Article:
By Ann Saphir (Reuters) – The U.S. central bank should avoid putting the economy into an “unforced downturn” by raising interest rates too sharply, and it’s time to start talking about slowing the pace of the hikes in borrowing costs, San Francisco Federal Reserve President Mary Daly said on Friday. The Fed is widely expected […]
Fed’s Daly says it’s time to start talking about slowing rate hikes
By Ann Saphir
(Reuters) – The U.S. central bank should avoid putting the economy into an “unforced downturn” by raising interest rates too sharply, and it’s time to start talking about slowing the pace of the hikes in borrowing costs, San Francisco Federal Reserve President Mary Daly said on Friday.
The Fed is widely expected to raise its benchmark overnight interest rate by three-quarters of a percentage point for a fourth consecutive time at a Nov. 1-2 policy meeting, as the central bank battles the highest inflation in 40 years.
The aggressive policy tightening has lifted that rate from the near-zero level in March to the current 3.00%-3.25% range.
“We might find ourselves, and the markets have certainly priced this in, with another 75-basis-point increase,” Daly said at a meeting of the University of California, Berkeley’s Fisher Center for Real Estate & Urban Economics’ Policy Advisory Board in Monterey, California. “But I would really recommend people don’t take that away and think, well it’s 75 forever.”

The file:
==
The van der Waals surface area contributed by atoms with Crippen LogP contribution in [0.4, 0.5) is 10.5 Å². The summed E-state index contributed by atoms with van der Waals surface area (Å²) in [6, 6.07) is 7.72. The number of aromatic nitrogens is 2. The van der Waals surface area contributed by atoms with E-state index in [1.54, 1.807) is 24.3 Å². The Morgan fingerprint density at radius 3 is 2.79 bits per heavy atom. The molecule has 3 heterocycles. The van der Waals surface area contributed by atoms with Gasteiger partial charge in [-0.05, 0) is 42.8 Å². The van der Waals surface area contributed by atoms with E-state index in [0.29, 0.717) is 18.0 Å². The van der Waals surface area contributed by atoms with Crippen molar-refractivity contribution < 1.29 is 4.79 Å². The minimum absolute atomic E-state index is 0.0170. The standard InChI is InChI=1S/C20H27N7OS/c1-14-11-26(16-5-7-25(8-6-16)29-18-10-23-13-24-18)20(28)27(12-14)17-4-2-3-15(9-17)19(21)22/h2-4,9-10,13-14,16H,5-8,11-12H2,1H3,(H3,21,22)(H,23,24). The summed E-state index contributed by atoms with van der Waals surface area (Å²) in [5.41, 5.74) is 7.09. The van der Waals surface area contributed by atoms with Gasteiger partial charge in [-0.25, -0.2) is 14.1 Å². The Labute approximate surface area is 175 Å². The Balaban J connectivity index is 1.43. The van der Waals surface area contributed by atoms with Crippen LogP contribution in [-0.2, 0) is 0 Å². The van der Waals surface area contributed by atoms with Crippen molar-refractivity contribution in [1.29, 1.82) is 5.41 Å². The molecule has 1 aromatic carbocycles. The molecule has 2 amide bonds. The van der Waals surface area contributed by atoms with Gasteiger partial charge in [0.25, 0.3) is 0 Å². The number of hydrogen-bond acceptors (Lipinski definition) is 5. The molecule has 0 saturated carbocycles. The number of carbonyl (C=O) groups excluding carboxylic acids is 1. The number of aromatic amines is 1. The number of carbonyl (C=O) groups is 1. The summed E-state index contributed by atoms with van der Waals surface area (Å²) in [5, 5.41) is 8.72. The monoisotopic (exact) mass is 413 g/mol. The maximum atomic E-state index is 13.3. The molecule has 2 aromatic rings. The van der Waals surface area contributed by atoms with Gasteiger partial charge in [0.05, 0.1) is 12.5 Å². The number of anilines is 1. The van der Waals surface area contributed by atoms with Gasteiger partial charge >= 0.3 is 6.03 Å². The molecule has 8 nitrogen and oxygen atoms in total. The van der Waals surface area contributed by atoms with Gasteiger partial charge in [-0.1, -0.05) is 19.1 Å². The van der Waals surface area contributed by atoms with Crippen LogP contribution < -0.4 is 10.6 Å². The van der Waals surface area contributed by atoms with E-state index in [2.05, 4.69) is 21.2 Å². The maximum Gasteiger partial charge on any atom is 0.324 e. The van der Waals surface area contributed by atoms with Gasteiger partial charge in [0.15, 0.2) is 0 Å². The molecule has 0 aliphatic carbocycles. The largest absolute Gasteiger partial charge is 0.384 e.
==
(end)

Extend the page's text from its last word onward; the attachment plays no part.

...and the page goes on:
Fed projections released last month show most of its policymakers believe the federal funds rate will need to rise to between 4.5% and 5% next year to start bringing inflation down toward the central bank’s 2% goal. Those projections are still “reasonable,” Daly said, adding that she’s pinned them to her wall to remind herself of where the rate will end up.
“I hear a lot of concern right now that we are just going to go for broke. But that’s actually not how we, I think about policy at all,” Daly said.
With rates near the neutral level, where economic activity is neither constrained nor stimulated, Daly said the Fed is moving to a second phase in policy tightening that should be “thoughtful” and “incredibly data-dependent.”
“We have to make sure we are doing everything in our power not to overtighten, and we can’t pull up too fast, and say we are done,” Daly said. Headwinds including the war in Ukraine, an economic slowdown in Europe and ongoing policy tightening by central banks around the world could impact the U.S. economy, she added, and ultimately how high U.S. rates need to go.
With inflation by the Fed’s preferred measure running at more than three times the 2% goal and the labor market still strong, Daly said “it’s really challenging to step down right now … We are not there yet.”
But, she added, “the time is now to start talking about stepping down. The time is now to start planning for stepping down.”
(Reporting by Ann Saphir; Editing by Mark Porter and Paul Simao)